• Sandra B

Be Wonderfully Unforgettable Whatever Your Age

Does every generation think they look younger than their elders at the same age? I thought about it when a friend at a meeting this week remarked that her grandparents looked so much older at the same age. We all smiled and agreed (because most of us have had the same thought at some point), but is it true? Could it be that it was more about the way they dressed and lived, which almost inevitably looks old fashioned to every younger generation?

Or is there something quite evolutionary going on? Is middle age and older starting later as overall health improves and people live longer? Interestingly, there’s been quite lot of research on this topic. We know that the Baby Boomer generation (55-73yrs) are reinventing later life with energetic passion and unbridled zest, seeming not yet to think of themselves as old at all.

Much of that may be because they were the first generation of teens who lived through the life-changing sexual, musical and political revolutions of the sixties and seventies. A time when lives, especially for women, changed beyond all recognition with the advent of the pill, both parents working, families getting smaller and rising expectations of equality at work and in the home.

What an emancipation that has been for groups of women friends. When I was a little girl growing up, our working-class mums didn’t have regular night outs and women-only weekend breaks and holidays. The pub lunch hadn’t yet been invented and, by and large, women didn’t go to bars much at all. A half of lager with hubby in the lounge bar now and again perhaps, but a pub lunch with your pals? Out of the question!

Mums and grans stayed at home with the children while the men went out to catch the pub before it closed at 10 o’clock. My own kids can’t even imagine that type of society now and have seen me enjoy a wonderful social life with close friends and colleagues as they grew up. Thank goodness times have changed.

Recent social research on ageing confirms that a lot of it is to do with us all living longer. The Office for National Statistics reports that people in the UK are living after retirement for up to 24 years – as much as 50% more than their parent’s generations. And a largescale survey done in 2015 by the respected IIASA Institute in Austria concluded that old age has changed dramatically over time. They said “200 years ago, a 60-year-old would be a very old person. Someone who is 60 years old now, I would argue, is middle aged.”

The average UK lifespan 200 years ago was just 30-40 years. Reaching 60 was very unusual and with it came the expectation that you were fragile and slowed down. In the 1970s I remember seeing my own grandparents huddled either side of the fire, looking fragile and resigned to the expectations of old age - the pipe and slippers generation. Compare that with the photos plastered all over Facebook these days of agile, attractive, healthy, affluent and active folk in their 50s, 60s and 70s having a very good time.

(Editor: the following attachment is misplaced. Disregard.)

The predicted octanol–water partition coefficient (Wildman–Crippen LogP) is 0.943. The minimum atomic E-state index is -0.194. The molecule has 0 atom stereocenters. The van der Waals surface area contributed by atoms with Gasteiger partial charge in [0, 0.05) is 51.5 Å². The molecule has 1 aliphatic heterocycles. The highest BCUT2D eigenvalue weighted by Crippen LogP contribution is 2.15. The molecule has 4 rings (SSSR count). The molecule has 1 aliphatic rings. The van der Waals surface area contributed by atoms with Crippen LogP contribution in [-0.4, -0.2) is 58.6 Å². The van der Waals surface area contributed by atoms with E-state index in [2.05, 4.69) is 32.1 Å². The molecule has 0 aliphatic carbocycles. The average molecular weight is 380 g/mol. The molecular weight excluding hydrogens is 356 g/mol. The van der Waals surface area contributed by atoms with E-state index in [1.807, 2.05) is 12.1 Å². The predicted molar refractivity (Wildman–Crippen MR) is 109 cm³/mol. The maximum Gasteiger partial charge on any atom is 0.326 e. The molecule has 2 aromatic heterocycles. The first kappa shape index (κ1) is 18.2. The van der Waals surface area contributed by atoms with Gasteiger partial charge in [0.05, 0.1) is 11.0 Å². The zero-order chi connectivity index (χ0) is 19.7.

IIASA’s conclusion that old age doesn’t now start until around 74 – the age, on average, that health now starts to deteriorate - was widely reported by the media. The term “middle-aged” increasingly seems redundant. After all, if human lifespan is now around 80, the middle (half-way) point is just 40 and it would be absurd to describe that as what “middle-aged” has come to mean.

Effectively, most of us now have at least 74 years of vital, active, relatively healthy, life to live before we have to deal with the challenges of an aging body, which is welcome news. I also believe that each generation getting older, now and in the future, will demand to be treated as well as the young. Age discrimination should, for good economic and business reasons, fade away and be consigned to history. I certainly have no intention of being invisible or muted in older age and nor should anyone. We can contribute and be appreciated during the whole of our lives. Nothing less is acceptable.

Are we we also looking a bit younger as we age in the 21st century? Yes, I think many people are and for lots of reasons. How we dress and present ourselves is much less restricted by age than it used to be. All age groups wear jeans and other fashion trends and women can keep their hair long throughout life if they want to. The age-giveaway “blue rinse and tight perm” is happily a rarity now. More and more older people are physically active, stylish, curious and spirited throughout the whole of their lives.

My most glamorous and lively friend, Margaret, when we discussed this long ago,

said that “the key is not to try to look younger, but to look and feel the best you can for the age that you are. After all, everyone in your age group is ageing too and you can take comfort from knowing that you are wearing well alongside them.” Just take a look at the three gorgeous ladies in the photo here - full of vitality and living the life to the full. That's the way to do it!

Invisibility is NOT inevitable as we get older. Eleanor Roosevelt famously said that “no one can make you feel inferior without your consent.” In my view, nor can they make you feel old and past it. Express yourself and be wonderfully unforgettable whatever your age. There’s nothing more impactful than zest for life.

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© 2019 by Sandra Burke